To the folks at the United States Department of Agriculture, purple thistle, Cirsium horridulum, is yellow thistle. They're not color-blind, nor are they looking at a different species. It's just that the flower of this plant can vary in color that much.
It can be deep purple, or it can be nearly white. What we've seen so far is mostly lavender, eye-catching enough that we once pulled off a busy highway to get a closer look at some roadside plants. However, the photos on this page were taken within the relative safety of Cypress Creek North Natural Area, Jonathan Dickinson State Park and in Everglades National Park. Purple thistle is a Florida native, commonly found throughout the state. It's typically found in pinelands and prairies. As we noted above, it's also found along roadsides. It is a common pasture weed throughout the south.
Purple thistle grows from a rosette base, with sharply toothed leaves that are covered with sharp spines that are the source of its scientific name, horridulum. Think dandelion, except that it is much larger, the foliage denser and more vertical, especially when in bloom. Normally, the plant is about 12 to 18 inches high, but can spike to 36 inches or more when flowering, typically spring and fall. Seeds are attached to silky threads designed to catch the wind, a textural counterpoint to those spines.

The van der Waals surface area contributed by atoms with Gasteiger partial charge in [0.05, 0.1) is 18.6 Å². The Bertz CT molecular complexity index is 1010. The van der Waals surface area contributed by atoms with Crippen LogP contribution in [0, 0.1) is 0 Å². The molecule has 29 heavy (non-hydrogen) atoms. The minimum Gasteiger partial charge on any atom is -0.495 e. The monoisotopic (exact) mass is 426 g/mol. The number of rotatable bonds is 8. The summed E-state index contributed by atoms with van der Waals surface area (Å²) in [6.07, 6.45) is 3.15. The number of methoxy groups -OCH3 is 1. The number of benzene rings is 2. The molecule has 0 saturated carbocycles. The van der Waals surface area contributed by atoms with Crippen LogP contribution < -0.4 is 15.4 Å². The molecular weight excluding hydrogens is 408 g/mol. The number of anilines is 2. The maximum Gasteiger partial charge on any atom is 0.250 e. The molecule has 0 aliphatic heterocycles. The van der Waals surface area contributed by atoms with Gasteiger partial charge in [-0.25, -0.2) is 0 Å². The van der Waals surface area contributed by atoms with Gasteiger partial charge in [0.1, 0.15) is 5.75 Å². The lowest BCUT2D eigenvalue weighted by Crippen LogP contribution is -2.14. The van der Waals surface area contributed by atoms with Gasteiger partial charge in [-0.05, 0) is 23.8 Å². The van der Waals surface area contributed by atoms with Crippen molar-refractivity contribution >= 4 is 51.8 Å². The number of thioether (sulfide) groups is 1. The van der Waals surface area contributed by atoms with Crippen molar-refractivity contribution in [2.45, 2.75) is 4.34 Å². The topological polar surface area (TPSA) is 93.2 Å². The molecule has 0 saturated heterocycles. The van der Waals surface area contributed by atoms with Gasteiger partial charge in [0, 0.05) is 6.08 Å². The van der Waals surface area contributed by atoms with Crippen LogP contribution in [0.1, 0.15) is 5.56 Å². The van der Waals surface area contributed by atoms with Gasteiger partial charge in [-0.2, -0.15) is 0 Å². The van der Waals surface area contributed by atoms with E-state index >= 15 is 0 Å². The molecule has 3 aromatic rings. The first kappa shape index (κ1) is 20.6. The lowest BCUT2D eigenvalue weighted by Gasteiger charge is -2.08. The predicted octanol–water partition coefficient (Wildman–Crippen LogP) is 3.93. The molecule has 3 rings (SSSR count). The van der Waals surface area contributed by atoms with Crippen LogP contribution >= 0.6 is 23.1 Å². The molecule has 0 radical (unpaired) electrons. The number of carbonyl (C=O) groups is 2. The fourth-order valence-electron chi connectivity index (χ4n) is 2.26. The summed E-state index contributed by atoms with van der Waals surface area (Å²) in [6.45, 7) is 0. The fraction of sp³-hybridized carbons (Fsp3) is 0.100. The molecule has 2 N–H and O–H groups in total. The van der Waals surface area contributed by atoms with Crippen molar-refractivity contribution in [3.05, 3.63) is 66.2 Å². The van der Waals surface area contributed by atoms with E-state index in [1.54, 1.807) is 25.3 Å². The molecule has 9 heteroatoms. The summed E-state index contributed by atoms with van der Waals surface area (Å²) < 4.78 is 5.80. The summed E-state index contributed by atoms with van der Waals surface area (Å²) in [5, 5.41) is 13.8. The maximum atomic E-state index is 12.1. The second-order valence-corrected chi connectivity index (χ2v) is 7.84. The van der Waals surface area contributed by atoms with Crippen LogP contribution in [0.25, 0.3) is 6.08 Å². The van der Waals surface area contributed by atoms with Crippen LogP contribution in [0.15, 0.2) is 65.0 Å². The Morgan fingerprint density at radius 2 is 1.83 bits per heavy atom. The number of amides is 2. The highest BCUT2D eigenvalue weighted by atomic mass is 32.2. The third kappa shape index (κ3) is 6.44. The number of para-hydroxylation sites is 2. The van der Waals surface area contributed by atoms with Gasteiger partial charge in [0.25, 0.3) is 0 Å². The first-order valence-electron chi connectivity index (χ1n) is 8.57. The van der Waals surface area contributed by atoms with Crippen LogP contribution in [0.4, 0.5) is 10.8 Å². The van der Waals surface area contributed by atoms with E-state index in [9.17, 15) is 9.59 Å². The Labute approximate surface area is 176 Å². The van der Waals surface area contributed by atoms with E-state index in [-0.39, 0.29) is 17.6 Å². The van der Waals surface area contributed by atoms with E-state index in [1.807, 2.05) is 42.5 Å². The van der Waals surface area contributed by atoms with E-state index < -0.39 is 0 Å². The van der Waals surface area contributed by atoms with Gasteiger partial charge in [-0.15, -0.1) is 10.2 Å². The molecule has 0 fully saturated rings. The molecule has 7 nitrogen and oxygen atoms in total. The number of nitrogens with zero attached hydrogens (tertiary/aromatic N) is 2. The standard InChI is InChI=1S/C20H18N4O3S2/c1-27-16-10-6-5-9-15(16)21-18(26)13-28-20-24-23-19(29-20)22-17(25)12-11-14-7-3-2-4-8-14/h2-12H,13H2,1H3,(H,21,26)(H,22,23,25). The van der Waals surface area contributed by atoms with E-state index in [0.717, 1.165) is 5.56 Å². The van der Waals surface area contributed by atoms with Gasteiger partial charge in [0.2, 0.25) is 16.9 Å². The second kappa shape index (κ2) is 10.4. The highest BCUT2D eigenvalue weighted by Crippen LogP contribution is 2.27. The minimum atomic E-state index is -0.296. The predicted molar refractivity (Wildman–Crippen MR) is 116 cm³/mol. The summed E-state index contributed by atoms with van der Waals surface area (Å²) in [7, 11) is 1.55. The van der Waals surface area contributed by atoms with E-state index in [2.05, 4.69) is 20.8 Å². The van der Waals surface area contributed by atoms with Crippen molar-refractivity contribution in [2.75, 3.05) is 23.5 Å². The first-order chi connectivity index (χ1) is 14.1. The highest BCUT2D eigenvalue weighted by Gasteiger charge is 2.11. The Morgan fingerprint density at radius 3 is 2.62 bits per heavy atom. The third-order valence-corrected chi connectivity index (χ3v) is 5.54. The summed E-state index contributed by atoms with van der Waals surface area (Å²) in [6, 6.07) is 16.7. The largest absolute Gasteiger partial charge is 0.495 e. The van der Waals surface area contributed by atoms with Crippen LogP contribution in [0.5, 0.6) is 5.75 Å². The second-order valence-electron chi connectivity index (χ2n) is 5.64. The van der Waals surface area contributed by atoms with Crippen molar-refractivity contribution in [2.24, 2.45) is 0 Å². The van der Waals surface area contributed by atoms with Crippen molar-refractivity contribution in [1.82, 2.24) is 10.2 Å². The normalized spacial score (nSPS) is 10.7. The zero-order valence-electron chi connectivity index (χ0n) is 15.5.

Purple thistle varies enough in form that the Flora of North America counts four accepted "races", or subspecies, of the plant. The color of the flowers, however, can vary within each race, even within populations.
Purple thistle is grown by some for restorations and natural landscapes. It's also used in wildflower and butterfly gardens.
It is a host for the little metalmark and painted lady butterflies, and a major nectar source for other butterflies, bees and wasps. The seeds provide some food for birds, particularly finches, as well.
Purple thistle is edible, although the spines have to be dealt with first, and the stalks become tough as they age. A tea can be made from the leafs, according to Eat the Weeds. The Houma of Louisiana used purple thistle to make a skin aid and an expectorant (cough medicine). They also ate the heart of the plant raw. Seminoles used the thorns of purple thistle to make darts for blowguns.
While Florida's purple thistle population is secure, Connecticut, New Hampshire, Rhode Island and Pennsylvania (which calls it horrible thistle) have declared theirs as endangered or threatened. On the other hand, Arkansas and Iowa consider it a noxious weed. It is a member of Asteraceae, the sunflower family. Other names: bull thistle, bristle thistle, spiny thistle, horrid thistle.